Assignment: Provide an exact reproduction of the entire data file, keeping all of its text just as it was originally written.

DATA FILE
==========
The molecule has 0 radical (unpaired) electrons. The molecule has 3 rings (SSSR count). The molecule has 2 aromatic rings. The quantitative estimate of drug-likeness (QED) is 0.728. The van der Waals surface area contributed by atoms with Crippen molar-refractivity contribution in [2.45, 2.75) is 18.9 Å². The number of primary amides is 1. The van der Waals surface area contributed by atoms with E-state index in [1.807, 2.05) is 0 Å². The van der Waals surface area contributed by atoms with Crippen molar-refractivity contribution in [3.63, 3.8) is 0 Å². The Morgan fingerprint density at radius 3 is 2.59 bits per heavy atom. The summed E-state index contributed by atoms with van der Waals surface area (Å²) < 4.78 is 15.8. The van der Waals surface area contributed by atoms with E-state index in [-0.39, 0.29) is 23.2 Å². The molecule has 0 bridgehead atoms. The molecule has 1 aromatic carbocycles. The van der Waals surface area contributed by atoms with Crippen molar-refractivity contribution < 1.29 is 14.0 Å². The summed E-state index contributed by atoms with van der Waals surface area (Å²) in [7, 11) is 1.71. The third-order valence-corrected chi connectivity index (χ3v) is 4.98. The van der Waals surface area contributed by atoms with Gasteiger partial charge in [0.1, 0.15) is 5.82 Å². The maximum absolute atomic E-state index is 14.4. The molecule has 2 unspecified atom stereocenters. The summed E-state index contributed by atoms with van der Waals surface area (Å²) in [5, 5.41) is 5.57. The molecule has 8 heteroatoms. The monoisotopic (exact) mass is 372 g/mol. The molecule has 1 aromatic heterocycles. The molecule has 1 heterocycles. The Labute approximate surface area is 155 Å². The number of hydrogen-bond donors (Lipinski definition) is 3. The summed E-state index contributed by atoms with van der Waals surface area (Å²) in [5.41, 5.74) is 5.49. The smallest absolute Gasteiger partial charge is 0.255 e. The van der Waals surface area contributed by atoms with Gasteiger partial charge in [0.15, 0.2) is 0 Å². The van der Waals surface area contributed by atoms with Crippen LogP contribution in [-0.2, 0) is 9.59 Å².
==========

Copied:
The molecule has 0 radical (unpaired) electrons. The molecule has 3 rings (SSSR count). The molecule has 2 aromatic rings. The quantitative estimate of drug-likeness (QED) is 0.728. The van der Waals surface area contributed by atoms with Crippen molar-refractivity contribution in [2.45, 2.75) is 18.9 Å². The number of primary amides is 1. The van der Waals surface area contributed by atoms with E-state index in [1.807, 2.05) is 0 Å². The van der Waals surface area contributed by atoms with Crippen molar-refractivity contribution in [3.63, 3.8) is 0 Å². The Morgan fingerprint density at radius 3 is 2.59 bits per heavy atom. The summed E-state index contributed by atoms with van der Waals surface area (Å²) < 4.78 is 15.8. The van der Waals surface area contributed by atoms with E-state index in [-0.39, 0.29) is 23.2 Å². The molecule has 0 bridgehead atoms. The molecule has 1 aromatic carbocycles. The van der Waals surface area contributed by atoms with Crippen molar-refractivity contribution < 1.29 is 14.0 Å². The summed E-state index contributed by atoms with van der Waals surface area (Å²) in [7, 11) is 1.71. The third-order valence-corrected chi connectivity index (χ3v) is 4.98. The van der Waals surface area contributed by atoms with Gasteiger partial charge in [0.1, 0.15) is 5.82 Å². The maximum absolute atomic E-state index is 14.4. The molecule has 2 unspecified atom stereocenters. The summed E-state index contributed by atoms with van der Waals surface area (Å²) in [5, 5.41) is 5.57. The molecule has 8 heteroatoms. The monoisotopic (exact) mass is 372 g/mol. The molecule has 1 aromatic heterocycles. The molecule has 1 heterocycles. The Labute approximate surface area is 155 Å². The number of hydrogen-bond donors (Lipinski definition) is 3. The summed E-state index contributed by atoms with van der Waals surface area (Å²) in [5.41, 5.74) is 5.49. The smallest absolute Gasteiger partial charge is 0.255 e. The van der Waals surface area contributed by atoms with Gasteiger partial charge in [0.15, 0.2) is 0 Å². The van der Waals surface area contributed by atoms with Crippen LogP contribution in [-0.2, 0) is 9.59 Å².